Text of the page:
You Are Busy... But Are You Productive?
As a manager of a search firm you do all the right things to manage your staff. You hire intelligently, train effectively, and demand accountability of everyone except the most important person, yourself. In the over twenty five years of industry experience the most common mistake made by most owners is allowing themselves to think they are being productive, while never measuring their own effectiveness.

Holding your search consultants accountable is the easy part. You demand they plan their next day the night before. You know how much daily phone time they should have? The number of job orders, interviews, sales calls, and send-outs they should have each week to meet their performance criteria. The evaluation is simple, they either accomplish those key metrics or they don't. However, in your case, whether you are a billing manager or not, your key metrics extended beyond the basic functions of the business to complex financial concerns and softer, less tangible, employee and client related issues.

The simple array of elements that an owner needs to be aware of and manage can easily lull one into mistaking activity with productivity. You know how it goes, as soon as you settle into your desk the first fire drill takes place. As the day unfolds, one client facing fire drill is replaced by an employee personal crisis, to an issue with your bank, and so on. How many times have you started a week with grand plans of all the things you were going to accomplish, only to find yourself Friday afternoon acknowledging that none of your intentions were completed? If you answered that such an event never happens to you, then you are not being honest with yourself and you might as well stop reading. If you are nodding in acknowledgement that this happens far too often, congratulations you are like everyone else. However, you have the opportunity to change the situation by asking yourself these three simple questions:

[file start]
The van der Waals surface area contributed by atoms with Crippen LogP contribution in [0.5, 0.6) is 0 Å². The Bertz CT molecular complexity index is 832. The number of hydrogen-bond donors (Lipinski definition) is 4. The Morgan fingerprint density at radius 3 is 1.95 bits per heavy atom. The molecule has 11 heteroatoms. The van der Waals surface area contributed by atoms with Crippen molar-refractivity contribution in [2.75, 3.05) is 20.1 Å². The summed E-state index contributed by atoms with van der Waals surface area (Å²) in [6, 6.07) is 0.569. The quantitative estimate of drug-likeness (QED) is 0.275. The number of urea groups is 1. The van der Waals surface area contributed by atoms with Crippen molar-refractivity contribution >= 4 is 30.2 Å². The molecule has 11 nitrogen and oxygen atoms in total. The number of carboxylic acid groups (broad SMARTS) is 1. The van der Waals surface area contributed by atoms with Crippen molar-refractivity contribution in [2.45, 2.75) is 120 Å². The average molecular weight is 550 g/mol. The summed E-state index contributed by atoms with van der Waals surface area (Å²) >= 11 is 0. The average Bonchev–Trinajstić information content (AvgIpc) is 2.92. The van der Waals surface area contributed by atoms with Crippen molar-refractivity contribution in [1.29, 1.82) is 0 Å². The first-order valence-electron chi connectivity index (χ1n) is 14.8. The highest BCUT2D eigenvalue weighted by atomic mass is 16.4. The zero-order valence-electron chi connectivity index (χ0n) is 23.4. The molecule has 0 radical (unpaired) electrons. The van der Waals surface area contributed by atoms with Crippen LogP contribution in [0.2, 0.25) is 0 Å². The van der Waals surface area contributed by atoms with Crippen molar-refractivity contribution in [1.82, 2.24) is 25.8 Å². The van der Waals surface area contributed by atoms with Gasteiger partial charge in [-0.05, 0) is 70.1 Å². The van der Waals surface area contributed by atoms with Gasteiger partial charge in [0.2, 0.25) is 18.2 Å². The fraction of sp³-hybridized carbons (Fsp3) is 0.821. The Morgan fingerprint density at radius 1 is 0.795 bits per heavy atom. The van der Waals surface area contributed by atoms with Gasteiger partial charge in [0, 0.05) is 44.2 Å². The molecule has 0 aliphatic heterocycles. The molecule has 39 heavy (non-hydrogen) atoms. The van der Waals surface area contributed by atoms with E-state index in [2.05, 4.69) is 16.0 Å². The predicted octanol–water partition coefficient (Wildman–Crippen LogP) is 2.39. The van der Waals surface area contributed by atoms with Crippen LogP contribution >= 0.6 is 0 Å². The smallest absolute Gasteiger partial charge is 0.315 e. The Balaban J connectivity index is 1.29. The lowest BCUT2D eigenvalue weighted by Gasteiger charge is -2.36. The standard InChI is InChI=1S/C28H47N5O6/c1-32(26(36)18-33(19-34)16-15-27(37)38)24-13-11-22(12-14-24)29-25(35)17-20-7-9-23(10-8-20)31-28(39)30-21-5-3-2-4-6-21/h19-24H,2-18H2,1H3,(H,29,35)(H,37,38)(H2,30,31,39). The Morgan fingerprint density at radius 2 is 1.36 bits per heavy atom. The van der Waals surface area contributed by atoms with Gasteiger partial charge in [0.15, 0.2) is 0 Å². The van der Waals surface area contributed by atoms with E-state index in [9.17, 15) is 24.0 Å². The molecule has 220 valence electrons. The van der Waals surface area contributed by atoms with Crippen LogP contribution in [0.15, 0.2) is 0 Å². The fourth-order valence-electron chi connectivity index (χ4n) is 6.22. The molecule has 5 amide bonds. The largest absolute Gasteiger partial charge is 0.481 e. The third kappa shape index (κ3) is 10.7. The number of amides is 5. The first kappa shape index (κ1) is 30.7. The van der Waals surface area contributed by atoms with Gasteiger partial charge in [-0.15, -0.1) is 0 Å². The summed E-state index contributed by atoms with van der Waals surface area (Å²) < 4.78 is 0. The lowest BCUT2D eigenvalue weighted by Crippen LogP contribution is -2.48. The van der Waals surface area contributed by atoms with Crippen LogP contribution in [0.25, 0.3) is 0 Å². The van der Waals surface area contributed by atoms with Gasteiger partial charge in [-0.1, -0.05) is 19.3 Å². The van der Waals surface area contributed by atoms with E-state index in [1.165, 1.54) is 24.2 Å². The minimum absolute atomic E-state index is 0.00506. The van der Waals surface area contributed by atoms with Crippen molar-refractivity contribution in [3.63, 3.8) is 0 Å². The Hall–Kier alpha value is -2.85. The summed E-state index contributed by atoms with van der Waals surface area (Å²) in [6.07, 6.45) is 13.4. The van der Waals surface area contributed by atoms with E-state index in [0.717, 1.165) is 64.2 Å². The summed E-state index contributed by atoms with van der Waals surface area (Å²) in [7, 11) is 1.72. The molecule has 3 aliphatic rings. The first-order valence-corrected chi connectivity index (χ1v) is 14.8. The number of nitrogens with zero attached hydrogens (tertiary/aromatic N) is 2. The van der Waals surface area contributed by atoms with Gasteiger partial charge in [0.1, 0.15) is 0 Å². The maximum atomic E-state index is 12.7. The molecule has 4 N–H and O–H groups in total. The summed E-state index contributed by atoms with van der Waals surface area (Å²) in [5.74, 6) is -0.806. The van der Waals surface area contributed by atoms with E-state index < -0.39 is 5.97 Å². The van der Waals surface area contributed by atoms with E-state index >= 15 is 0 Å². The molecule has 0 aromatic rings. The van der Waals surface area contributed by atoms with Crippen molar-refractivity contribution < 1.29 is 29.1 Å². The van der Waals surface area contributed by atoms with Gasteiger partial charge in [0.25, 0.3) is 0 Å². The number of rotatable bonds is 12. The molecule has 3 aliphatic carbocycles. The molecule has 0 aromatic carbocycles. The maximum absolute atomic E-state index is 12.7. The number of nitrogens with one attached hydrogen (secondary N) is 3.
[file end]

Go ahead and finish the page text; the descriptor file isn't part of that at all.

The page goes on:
Question 1: You expect your staff to "plan and schedule" a balanced day, then execute flawlessly. However, how much "inspection of what you expect" do you really do?

Question 2: There are at least eight (8) different ways to communicate to your staff, how many of them do you currently use regularly and effectively?

Question 3: This is the tough one. As a manager, you know that the success of your search consultant is directly connected to their ability to plan and execute the schedule of their day. As an expert in management coaching, I would argue the same goes for you as an owner of a search firm. So here is the tough question, "How much of your day is scheduled with what you feel are vital activities that will translate into future gains over a sustained period of time?"

Lee Iacocca once said, "If you want to make good use of your time, you've got to know what's most important and then give it all you've got." In the past five years that I have been acting as an executive coach for dozens of successful search business owners, the one constant is the ongoing struggle to limit the amount of time spent on unimportant issues. An initial task that I advise my clients to do is to make a daily plan and schedule for themselves and stick to it. As Lee Iacocca implies in his quote, without focus to your day you can easily find yourself very busy, but that doesn't mean you are very productive. You manage your staff's key metrics, who is measuring yours? If you are not, then you need to be, or at least utilize a consultant or coach to help you do so. Success is achieved through focus, and focus is achieved through planning and discipline.